Jesus said to his disciples, «If you want to follow me, deny yourself, take up your cross and follow me. For whoever chooses to save his life will lose it, but the one who loses his life for my sake will find it. What will one gain by winning the whole world if he destroys himself? There is nothing you can give to recover your own self. Know that the Son of Man will come in the Glory of his Father with the holy angels, and He will reward each one according to his deeds. Truly, I tell you, there are some here who will not die before they see the Son of Man coming as king».
We continue our meditation from yesterday from detachment to self-denial. This self-denial is the fruit of external detachment which helps us to identify our own self. It is in this discovery of our own inner self, the pure self as God has created us, helps us to identify the false images that we have created, influenced by social and popular values.
This discovery de facto will lead us to choose the right self, which is ours and deny anything which hinders us to grow as the beloved of God. This inner self longs to be with God and God alone and the false self takes us, in the name of good and pleasing, away from God and the true Joy of being ourselves.
Jesus is in truth, is inviting us to be ourselves and deny this false self which the worldly desires propose to us. It’s not that the world is bad and evil, rather this worldly self may not help us to grow closer to God. The self-denial is the real cross that Jesus is asking us to carry. The continual process of self-denial as a daily cross will give life, not only to ourselves, but also for others. What is important in this ‘cross’ is that this process will assure us the resurrection, the perfect happiness, the fullness of JOY, that Jesus has promised us.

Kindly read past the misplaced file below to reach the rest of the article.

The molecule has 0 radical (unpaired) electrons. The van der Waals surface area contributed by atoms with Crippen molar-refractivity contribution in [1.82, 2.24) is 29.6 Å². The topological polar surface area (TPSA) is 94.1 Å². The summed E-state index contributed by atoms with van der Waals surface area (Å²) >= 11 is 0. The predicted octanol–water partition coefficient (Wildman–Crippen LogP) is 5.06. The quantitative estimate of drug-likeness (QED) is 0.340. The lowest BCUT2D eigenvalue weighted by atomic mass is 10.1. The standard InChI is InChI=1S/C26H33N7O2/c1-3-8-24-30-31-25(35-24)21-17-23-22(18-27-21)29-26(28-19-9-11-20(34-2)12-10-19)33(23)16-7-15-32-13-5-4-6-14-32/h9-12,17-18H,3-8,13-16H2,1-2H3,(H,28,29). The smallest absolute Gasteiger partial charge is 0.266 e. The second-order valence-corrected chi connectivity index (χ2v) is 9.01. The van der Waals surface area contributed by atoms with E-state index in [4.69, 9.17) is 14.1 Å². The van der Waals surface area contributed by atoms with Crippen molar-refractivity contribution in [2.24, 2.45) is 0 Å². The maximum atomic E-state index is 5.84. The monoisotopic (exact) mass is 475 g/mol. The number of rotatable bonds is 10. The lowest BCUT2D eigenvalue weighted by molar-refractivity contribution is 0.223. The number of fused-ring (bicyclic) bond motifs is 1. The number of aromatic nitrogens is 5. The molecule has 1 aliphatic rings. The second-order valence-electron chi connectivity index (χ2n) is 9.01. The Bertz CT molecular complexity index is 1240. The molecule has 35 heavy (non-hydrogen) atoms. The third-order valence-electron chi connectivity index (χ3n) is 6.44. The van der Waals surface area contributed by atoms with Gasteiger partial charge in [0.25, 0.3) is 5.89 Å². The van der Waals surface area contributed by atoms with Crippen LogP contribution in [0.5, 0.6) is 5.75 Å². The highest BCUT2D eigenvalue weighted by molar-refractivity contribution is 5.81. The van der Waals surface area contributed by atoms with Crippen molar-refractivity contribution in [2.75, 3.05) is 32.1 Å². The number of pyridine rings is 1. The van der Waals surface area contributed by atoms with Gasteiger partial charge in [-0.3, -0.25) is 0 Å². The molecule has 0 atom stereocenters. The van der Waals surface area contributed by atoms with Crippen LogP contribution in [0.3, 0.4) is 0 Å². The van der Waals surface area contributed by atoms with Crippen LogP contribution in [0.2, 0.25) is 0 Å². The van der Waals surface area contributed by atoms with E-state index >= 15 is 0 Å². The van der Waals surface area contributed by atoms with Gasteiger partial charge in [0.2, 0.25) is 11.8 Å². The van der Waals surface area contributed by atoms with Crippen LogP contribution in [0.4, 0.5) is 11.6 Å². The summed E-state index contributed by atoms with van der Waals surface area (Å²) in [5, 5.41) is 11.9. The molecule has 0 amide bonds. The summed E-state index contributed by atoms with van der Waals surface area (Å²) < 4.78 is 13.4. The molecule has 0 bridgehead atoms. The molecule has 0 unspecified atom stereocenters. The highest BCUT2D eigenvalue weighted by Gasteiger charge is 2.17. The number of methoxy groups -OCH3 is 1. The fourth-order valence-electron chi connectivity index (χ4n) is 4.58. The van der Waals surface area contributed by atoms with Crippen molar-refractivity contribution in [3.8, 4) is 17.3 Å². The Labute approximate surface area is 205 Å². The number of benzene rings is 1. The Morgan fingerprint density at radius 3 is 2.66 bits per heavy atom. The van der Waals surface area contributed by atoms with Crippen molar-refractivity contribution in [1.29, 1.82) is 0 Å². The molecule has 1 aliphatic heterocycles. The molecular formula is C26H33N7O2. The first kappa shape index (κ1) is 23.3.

«If you want to follow me, deny yourself, take up your cross and follow me»
Fr. Pedro IGLESIAS Martínez
(Rubí, Barcelona, Spain)
Today, the Gospel clearly confronts us with the world... It is absolutely radical in its approach, and it does not admit any half measures: «If you want to follow me, deny yourself, take up your cross and follow me» (Mt 16:24). In many instances, when we are facing the suffering generated by us or by others, we can hear: «We have to accept the sufferings God sends us... This is God's will..., or words to that effect», and we keep on gathering sacrifices in very much the same way as those trading stamps we used to collect, with the hope of showing them at Heaven's audit department when our day to present our statements of accounts arrives.
But our suffering per se would be of little value. Christ was no stoic: He was thirsty, He was hungry, He was tired, He did not like to be forsaken. He let others to help him... Where He could, He soothed pain, whether physic or moral. So, what is happening, then?
Simple. Before loading with our “cross”, the first thing we must do is to follow Christ. It is not a matter of first suffering and then following Christ... Christ must be followed from our Love, and from there we can then understand the sacrifice, the personal negation: «For whoever chooses to save his life will lose it, but the one who loses his life for my sake will find it» (Mt 16:25). Love and mercy may lead us to sacrifice. Any true love engenders, one way or other, some sort of sacrifice, but not all sacrifice engenders love. God is not sacrifice; God is love, and only from that perspective pain, fatigue and the cross in our existence, have any meaning, following the model of man the Father reveals us in Christ. St. Augustine sentenced: «When one loves, one does not suffer; but if one does suffer, the very suffering is loved».
In the ensuing events of our life, we are not to seek a divine origin to explain our sacrifices and shortcomings: «Why is God sending this to me?», but we rather have to find a “divine usage” for them: «How can I transform this into an act of faith and love?». It is from this evaluation how we are to follow Christ and how —certainly— we may deserve the Father’s merciful glance. The same glance which the Father looked at his Son in the Cross, with.